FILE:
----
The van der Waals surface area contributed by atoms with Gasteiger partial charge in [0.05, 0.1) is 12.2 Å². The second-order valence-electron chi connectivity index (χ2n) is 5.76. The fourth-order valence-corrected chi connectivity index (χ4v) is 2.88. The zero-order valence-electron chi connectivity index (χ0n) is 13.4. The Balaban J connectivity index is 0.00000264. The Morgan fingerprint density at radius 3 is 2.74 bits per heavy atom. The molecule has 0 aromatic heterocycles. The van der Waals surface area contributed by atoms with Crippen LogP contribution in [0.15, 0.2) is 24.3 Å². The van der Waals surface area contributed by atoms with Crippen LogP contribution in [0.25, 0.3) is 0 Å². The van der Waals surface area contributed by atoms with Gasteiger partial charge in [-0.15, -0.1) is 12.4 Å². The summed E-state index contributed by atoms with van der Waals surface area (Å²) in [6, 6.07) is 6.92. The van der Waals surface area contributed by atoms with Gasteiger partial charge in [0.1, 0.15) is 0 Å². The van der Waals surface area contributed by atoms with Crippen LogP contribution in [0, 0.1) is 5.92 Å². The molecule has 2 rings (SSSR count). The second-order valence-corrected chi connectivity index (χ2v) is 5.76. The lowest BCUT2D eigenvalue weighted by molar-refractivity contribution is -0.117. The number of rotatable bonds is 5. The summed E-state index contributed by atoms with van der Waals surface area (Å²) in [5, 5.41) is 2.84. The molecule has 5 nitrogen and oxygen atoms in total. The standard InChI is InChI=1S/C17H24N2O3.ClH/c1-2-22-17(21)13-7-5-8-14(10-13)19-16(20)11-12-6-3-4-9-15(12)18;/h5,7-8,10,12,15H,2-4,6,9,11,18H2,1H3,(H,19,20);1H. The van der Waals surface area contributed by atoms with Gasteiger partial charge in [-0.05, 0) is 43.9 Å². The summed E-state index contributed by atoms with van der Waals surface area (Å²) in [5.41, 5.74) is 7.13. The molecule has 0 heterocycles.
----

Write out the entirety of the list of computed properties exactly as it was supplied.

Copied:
The van der Waals surface area contributed by atoms with Gasteiger partial charge in [0.05, 0.1) is 12.2 Å². The second-order valence-electron chi connectivity index (χ2n) is 5.76. The fourth-order valence-corrected chi connectivity index (χ4v) is 2.88. The zero-order valence-electron chi connectivity index (χ0n) is 13.4. The Balaban J connectivity index is 0.00000264. The Morgan fingerprint density at radius 3 is 2.74 bits per heavy atom. The molecule has 0 aromatic heterocycles. The van der Waals surface area contributed by atoms with Crippen LogP contribution in [0.15, 0.2) is 24.3 Å². The van der Waals surface area contributed by atoms with Crippen LogP contribution in [0.25, 0.3) is 0 Å². The van der Waals surface area contributed by atoms with Gasteiger partial charge in [-0.15, -0.1) is 12.4 Å². The summed E-state index contributed by atoms with van der Waals surface area (Å²) in [6, 6.07) is 6.92. The van der Waals surface area contributed by atoms with Gasteiger partial charge in [0.1, 0.15) is 0 Å². The van der Waals surface area contributed by atoms with Crippen LogP contribution in [0, 0.1) is 5.92 Å². The molecule has 2 rings (SSSR count). The second-order valence-corrected chi connectivity index (χ2v) is 5.76. The lowest BCUT2D eigenvalue weighted by molar-refractivity contribution is -0.117. The number of rotatable bonds is 5. The summed E-state index contributed by atoms with van der Waals surface area (Å²) in [5, 5.41) is 2.84. The molecule has 5 nitrogen and oxygen atoms in total. The standard InChI is InChI=1S/C17H24N2O3.ClH/c1-2-22-17(21)13-7-5-8-14(10-13)19-16(20)11-12-6-3-4-9-15(12)18;/h5,7-8,10,12,15H,2-4,6,9,11,18H2,1H3,(H,19,20);1H. The van der Waals surface area contributed by atoms with Gasteiger partial charge in [-0.05, 0) is 43.9 Å². The summed E-state index contributed by atoms with van der Waals surface area (Å²) in [5.41, 5.74) is 7.13. The molecule has 0 heterocycles.